Chris: No, not by default. No. I mean, not right now. Norm is built such that you could build those things. You could build compile time checking, but it doesn’t do it for you automatically. And, uh, that’s left as an exercise to the reader. Like if you want that, then you could certainly build compile time stuff. Like the bits are all there that you need to build it at to, to check things at compile time. If you want to do that.
Amos: I know that I was talking to you on, on a chat the other day and you currently support stream data, right, for generating data. And are there, there’s still plans to maybe support prop check?
Chris: Yeah. Yeah. We’ll, we’ll end up supporting propcheck but these are the sorts of things that I think like our improvements over the, over the long-term, it’s like we’ll support different generation backends propcheck being one of them. And we’ll support, like I’m going to, the next major thing I’m working on is, uh, is error messaging is improving all the error messages, um, pretty, pretty dramatically improving all the error messages.
Chris: Um, so it’ll be very clear what’s wrong and why, and all this kinds of stuff. Um, when you pass this, pass this state around. And I can’t take any credit for the contract stuff, it was something that I wanted to have, but I’m Wotjek did all that work and is, and is still continuing to work on it. And so, um, it’s been awesome to have him involved in the project just to bounce ideas off of, and talk to about things. He’s been an amazing collaborator and he’s way better at Elixir than I am. So it’s, it’s, it’s, it’s nice to turn over some of the hard problems and be like, I’m excited that you want to do that because I don’t even know how. I’m not ready to start that. So it’s been great.
Amos: Cool. So supporting, um, supporting prop check what’s the, is there like any major hurdle that needs to be overcome to do that?
Chris: No, you just gotta do it. It’s just gotta be done. And then other than that, it’s just like, you need to implement a protocol and that’s it for the different types of checks that we can perform. Otherwise that’d be basically about it. And then, uh, and then it’ll be done, but it’s just, it’s just a matter of doing it. And right now it just hasn’t, it’s not on the top of the pile.
Chris: So, but yeah, but that’s exciting. So that’s kind of the only real, that’s really the only thing I did at all over the break. And it’s the only thing I’ve kind of worked on recently, so that’s, but that’s cool. It’s, I mean, it’s exciting to see that library, it’s exciting to see that library kind of nearing it’s what, like, it’s already really useful and it’s already really close to like what I want, but it’s nice to see it getting these refinements and that kind of stuff, because it’s just becoming more and more useful. And that’s really exciting because I really do think it’s like, I think it’s pretty, I don’t know. It’s just pretty good. Look, it’s really, it’s just everything I’ve, I’ve wanted it- everything is, everything I’ve wanted it to do it’s been able to do. And that’s really exciting because it’s actually really been helpful, uh, in a way that in, in so many ways that like, I didn’t expect it to be helpful. Um, and it’s been really, really useful for that for just like adding it into different, you know, services and libraries that we maintain. It’s been nice. It’s made, it’s crept into literally every one of my open source libraries, I think at this point just because it’s like, it’s like, I really need to validate this. Oh, I’ll just use that. And it’s like, even in it, so it’s just popped up in places that like, I didn’t, you know, anticipate off the top of my head.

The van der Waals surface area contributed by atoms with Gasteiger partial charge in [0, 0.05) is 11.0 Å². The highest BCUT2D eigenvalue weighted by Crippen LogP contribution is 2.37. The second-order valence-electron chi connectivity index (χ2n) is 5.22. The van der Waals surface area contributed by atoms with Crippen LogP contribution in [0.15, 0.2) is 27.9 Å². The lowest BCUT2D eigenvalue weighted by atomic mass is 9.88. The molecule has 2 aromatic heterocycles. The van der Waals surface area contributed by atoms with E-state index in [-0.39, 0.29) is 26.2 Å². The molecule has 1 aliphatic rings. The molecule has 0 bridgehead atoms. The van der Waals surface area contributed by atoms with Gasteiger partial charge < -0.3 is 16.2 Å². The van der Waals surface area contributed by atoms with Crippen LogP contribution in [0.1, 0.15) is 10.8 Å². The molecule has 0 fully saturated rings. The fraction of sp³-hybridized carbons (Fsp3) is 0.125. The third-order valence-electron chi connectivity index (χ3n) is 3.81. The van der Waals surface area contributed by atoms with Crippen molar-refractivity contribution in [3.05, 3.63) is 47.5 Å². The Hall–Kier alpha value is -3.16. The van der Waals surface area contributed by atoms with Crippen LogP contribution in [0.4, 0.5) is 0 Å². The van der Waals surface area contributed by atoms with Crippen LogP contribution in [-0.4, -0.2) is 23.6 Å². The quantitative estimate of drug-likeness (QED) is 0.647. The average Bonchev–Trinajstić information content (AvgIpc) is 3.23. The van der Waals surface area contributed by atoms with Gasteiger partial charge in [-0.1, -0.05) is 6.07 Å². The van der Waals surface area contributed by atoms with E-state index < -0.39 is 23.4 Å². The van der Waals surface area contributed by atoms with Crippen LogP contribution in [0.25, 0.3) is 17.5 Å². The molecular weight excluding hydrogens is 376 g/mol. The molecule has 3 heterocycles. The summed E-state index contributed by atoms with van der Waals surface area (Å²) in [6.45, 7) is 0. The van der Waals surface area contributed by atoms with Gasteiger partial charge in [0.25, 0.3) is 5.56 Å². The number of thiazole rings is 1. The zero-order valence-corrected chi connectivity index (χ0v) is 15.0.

Amos: So the sweet spot, do you feel like it’s the edges of your, your code or do you use it all the way through the stack?
Chris: I use it everywhere. I use it actually everywhere. Yeah. I use it everywhere. I use it at the edges when you want to conform values that are coming back from like some API. And I use it to like check that the arguments are passing to a GenServer are correct. So it’s, it’s like I use it all over the place and um, I think that’s going to become even easier. That’s gonna become even more ergonomic with the new contract stuff that’s out now because it’s just an annotation. So it’s really easy to define the, you know, the options that you want to pass in or the keyword list you want to pass in. And I think that’s gonna make that even easier, but yeah.